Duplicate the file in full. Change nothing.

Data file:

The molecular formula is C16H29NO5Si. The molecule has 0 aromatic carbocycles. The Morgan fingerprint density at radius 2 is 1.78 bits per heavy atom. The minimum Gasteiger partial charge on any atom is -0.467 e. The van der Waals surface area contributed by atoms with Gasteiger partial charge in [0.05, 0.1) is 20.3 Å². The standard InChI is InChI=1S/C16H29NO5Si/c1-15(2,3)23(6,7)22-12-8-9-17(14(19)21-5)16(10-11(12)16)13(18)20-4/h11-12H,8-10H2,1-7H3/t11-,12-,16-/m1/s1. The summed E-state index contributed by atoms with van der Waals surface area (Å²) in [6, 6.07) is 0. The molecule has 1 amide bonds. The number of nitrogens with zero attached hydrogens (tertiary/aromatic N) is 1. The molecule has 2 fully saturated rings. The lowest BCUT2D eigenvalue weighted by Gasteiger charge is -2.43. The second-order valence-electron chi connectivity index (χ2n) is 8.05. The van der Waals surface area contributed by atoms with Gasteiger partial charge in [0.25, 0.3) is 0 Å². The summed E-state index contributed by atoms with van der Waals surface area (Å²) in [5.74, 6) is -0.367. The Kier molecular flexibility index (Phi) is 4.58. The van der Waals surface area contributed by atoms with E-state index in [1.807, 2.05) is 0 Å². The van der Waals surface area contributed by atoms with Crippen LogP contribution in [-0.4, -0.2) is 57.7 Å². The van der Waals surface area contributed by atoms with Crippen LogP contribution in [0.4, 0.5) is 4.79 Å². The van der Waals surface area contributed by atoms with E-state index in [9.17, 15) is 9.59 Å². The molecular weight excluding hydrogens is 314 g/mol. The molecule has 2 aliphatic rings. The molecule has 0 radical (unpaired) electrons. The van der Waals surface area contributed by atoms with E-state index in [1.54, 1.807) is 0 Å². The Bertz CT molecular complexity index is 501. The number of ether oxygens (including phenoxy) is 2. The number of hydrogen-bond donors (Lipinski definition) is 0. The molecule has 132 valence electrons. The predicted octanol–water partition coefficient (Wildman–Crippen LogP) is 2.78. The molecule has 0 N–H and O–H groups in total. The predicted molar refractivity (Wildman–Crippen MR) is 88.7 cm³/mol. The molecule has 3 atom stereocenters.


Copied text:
The molecular formula is C16H29NO5Si. The molecule has 0 aromatic carbocycles. The Morgan fingerprint density at radius 2 is 1.78 bits per heavy atom. The minimum Gasteiger partial charge on any atom is -0.467 e. The van der Waals surface area contributed by atoms with Gasteiger partial charge in [0.05, 0.1) is 20.3 Å². The standard InChI is InChI=1S/C16H29NO5Si/c1-15(2,3)23(6,7)22-12-8-9-17(14(19)21-5)16(10-11(12)16)13(18)20-4/h11-12H,8-10H2,1-7H3/t11-,12-,16-/m1/s1. The summed E-state index contributed by atoms with van der Waals surface area (Å²) in [6, 6.07) is 0. The molecule has 1 amide bonds. The number of nitrogens with zero attached hydrogens (tertiary/aromatic N) is 1. The molecule has 2 fully saturated rings. The lowest BCUT2D eigenvalue weighted by Gasteiger charge is -2.43. The second-order valence-electron chi connectivity index (χ2n) is 8.05. The van der Waals surface area contributed by atoms with Gasteiger partial charge in [0.25, 0.3) is 0 Å². The summed E-state index contributed by atoms with van der Waals surface area (Å²) in [5.74, 6) is -0.367. The Kier molecular flexibility index (Phi) is 4.58. The van der Waals surface area contributed by atoms with E-state index in [1.807, 2.05) is 0 Å². The van der Waals surface area contributed by atoms with Crippen LogP contribution in [-0.4, -0.2) is 57.7 Å². The van der Waals surface area contributed by atoms with Crippen LogP contribution in [0.4, 0.5) is 4.79 Å². The van der Waals surface area contributed by atoms with E-state index in [9.17, 15) is 9.59 Å². The molecular weight excluding hydrogens is 314 g/mol. The molecule has 2 aliphatic rings. The molecule has 0 radical (unpaired) electrons. The van der Waals surface area contributed by atoms with E-state index in [1.54, 1.807) is 0 Å². The Bertz CT molecular complexity index is 501. The number of ether oxygens (including phenoxy) is 2. The number of hydrogen-bond donors (Lipinski definition) is 0. The molecule has 132 valence electrons. The predicted octanol–water partition coefficient (Wildman–Crippen LogP) is 2.78. The molecule has 0 N–H and O–H groups in total. The predicted molar refractivity (Wildman–Crippen MR) is 88.7 cm³/mol. The molecule has 3 atom stereocenters.